Antique Tapestries Overview
In the Middle Ages, tapestries were considered the most lavish form of interior decoration. They were carried between residences by the nobility and set out in churches for special festivals. The spread of the International Gothic style helped to produce the great tapestries that hung on the walls of the vast rooms of princely homes, brightening them up with tales from the courtly literature of the time. The major tapestry workshops were in France (Angers and Paris) and Flanders (Arras, Tournai, and Brussels). In the second half of the 14th century, the Duke of Anjou commissioned the great series of the Apocalypse for Angers Cathedral, designed by the miniaturist Jean Bondol and woven in the workshop of Nicolas Bataille. As well as their iconographic accuracy, these tapestries were important for the strict links of their art with miniature and contemporary painting.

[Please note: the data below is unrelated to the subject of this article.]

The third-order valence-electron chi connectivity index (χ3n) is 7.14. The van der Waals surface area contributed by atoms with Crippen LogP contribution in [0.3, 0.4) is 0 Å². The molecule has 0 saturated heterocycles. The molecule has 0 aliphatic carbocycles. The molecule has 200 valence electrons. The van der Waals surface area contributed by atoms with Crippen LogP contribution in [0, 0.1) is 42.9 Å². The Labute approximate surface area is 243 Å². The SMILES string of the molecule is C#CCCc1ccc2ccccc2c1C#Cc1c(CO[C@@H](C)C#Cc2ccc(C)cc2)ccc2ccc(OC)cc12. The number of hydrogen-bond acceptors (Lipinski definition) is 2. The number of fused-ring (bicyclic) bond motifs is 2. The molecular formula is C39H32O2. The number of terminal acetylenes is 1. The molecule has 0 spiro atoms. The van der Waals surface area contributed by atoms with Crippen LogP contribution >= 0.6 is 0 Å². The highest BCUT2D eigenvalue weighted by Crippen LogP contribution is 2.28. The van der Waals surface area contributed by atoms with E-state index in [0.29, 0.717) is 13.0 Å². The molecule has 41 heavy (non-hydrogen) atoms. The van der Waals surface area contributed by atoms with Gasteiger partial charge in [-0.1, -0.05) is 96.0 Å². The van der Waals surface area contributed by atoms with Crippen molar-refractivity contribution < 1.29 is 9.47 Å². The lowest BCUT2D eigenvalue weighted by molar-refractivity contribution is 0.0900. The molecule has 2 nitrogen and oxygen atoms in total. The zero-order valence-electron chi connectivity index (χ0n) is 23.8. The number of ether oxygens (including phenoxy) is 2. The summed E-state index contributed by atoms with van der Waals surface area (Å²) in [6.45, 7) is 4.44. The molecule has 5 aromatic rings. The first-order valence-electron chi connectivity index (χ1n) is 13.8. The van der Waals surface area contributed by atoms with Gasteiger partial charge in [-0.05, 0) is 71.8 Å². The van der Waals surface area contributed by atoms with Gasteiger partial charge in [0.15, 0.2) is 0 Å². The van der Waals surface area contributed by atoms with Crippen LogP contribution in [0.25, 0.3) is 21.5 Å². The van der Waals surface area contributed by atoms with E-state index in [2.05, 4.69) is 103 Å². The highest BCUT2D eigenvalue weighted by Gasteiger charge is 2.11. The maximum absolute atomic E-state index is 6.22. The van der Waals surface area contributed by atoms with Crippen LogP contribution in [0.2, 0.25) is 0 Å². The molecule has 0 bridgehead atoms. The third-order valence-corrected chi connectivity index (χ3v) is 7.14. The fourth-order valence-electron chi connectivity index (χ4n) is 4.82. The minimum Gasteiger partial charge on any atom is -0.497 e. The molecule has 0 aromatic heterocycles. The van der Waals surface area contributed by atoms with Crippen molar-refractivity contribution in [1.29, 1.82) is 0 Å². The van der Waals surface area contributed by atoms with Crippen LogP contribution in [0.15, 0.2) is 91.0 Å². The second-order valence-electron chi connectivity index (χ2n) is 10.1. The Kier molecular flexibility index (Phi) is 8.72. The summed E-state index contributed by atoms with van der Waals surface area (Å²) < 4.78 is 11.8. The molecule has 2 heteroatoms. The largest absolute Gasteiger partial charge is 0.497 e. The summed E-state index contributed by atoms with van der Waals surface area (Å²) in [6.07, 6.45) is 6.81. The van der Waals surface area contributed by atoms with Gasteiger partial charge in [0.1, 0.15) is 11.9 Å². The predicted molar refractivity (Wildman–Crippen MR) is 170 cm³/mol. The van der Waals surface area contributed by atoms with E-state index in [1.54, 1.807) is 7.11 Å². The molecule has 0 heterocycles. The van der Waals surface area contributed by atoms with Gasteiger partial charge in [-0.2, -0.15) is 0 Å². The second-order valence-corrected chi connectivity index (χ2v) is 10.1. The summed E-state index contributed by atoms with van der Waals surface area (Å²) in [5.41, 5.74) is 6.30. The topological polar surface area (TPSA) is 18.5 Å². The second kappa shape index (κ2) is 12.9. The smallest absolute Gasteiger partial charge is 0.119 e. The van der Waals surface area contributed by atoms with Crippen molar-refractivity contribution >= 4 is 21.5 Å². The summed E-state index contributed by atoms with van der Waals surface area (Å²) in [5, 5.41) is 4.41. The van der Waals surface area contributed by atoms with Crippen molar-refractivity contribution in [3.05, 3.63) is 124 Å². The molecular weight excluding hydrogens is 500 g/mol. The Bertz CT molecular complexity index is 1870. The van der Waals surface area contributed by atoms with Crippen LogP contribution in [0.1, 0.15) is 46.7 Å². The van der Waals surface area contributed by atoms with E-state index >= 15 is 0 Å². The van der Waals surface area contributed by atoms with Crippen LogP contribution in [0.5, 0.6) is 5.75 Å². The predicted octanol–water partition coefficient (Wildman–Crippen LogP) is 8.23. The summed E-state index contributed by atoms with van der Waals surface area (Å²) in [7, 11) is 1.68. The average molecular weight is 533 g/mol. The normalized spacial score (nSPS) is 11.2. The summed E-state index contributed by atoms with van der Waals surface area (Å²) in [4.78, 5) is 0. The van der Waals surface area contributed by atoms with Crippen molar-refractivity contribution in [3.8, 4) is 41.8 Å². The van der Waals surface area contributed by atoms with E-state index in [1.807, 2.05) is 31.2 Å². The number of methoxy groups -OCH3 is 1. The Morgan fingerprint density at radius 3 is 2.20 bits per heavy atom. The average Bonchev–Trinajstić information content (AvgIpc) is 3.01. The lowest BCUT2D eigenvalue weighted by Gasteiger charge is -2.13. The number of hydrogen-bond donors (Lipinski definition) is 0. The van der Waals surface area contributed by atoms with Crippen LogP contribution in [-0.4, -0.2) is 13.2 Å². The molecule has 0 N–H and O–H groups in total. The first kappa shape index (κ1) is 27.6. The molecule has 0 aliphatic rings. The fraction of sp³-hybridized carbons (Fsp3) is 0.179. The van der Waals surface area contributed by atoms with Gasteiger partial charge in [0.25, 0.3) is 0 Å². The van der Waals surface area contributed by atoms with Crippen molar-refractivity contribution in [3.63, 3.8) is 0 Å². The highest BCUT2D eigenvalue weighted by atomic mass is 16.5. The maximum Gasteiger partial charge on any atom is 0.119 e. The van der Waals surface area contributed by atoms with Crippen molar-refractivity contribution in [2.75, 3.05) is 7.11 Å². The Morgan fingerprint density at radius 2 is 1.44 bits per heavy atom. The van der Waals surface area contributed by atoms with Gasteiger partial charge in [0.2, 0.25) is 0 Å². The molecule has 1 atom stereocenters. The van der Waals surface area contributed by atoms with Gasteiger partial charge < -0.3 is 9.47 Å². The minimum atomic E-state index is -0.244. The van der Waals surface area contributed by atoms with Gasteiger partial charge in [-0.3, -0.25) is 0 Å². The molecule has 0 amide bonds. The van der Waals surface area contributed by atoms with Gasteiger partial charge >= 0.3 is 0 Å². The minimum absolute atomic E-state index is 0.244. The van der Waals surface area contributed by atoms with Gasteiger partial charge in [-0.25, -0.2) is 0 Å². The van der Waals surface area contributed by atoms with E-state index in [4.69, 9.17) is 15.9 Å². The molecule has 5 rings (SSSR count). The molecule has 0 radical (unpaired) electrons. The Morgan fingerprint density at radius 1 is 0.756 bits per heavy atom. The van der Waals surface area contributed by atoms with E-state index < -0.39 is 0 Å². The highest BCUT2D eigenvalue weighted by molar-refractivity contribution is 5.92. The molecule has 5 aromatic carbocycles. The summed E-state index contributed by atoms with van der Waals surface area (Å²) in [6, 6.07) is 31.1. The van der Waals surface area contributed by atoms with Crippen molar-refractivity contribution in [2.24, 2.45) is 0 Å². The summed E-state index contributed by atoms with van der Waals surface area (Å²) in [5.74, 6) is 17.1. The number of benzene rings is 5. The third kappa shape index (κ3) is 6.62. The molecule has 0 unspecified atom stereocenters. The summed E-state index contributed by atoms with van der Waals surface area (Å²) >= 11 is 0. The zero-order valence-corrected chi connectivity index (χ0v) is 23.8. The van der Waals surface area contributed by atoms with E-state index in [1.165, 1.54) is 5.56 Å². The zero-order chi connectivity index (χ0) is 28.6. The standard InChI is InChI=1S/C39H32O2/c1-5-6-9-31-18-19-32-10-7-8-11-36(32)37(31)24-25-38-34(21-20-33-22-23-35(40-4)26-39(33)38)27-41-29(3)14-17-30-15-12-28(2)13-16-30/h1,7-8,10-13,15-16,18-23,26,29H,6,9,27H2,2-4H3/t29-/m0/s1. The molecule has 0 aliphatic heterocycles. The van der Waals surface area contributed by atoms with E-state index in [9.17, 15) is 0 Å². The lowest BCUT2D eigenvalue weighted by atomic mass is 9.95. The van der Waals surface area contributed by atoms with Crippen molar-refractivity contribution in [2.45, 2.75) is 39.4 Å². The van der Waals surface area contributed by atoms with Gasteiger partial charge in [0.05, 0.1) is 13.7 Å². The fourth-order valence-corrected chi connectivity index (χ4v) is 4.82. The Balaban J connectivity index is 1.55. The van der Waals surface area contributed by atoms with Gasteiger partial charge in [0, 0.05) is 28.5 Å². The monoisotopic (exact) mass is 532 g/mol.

Tapestry is a form of textile art, traditionally woven on a vertical loom. However, it can also be woven on a floor loom as well. It is composed of two sets of interlaced threads, those running parallel to the length (called the warp) and those parallel to the width (called the weft); the warp threads are set up under tension on a loom, and the weft thread is passed back and forth across part or all of the warps. Tapestry is weft-faced weaving, in which all the warp threads are hidden in the completed work, unlike cloth weaving where both the warp and the weft threads may be visible. In tapestry weaving, weft yarns are typically discontinuous; the artisan interlaces each coloured weft back and forth in its own small pattern area. It is a plain weft-faced weave having weft threads of different colours worked over portions of the warp to form the design.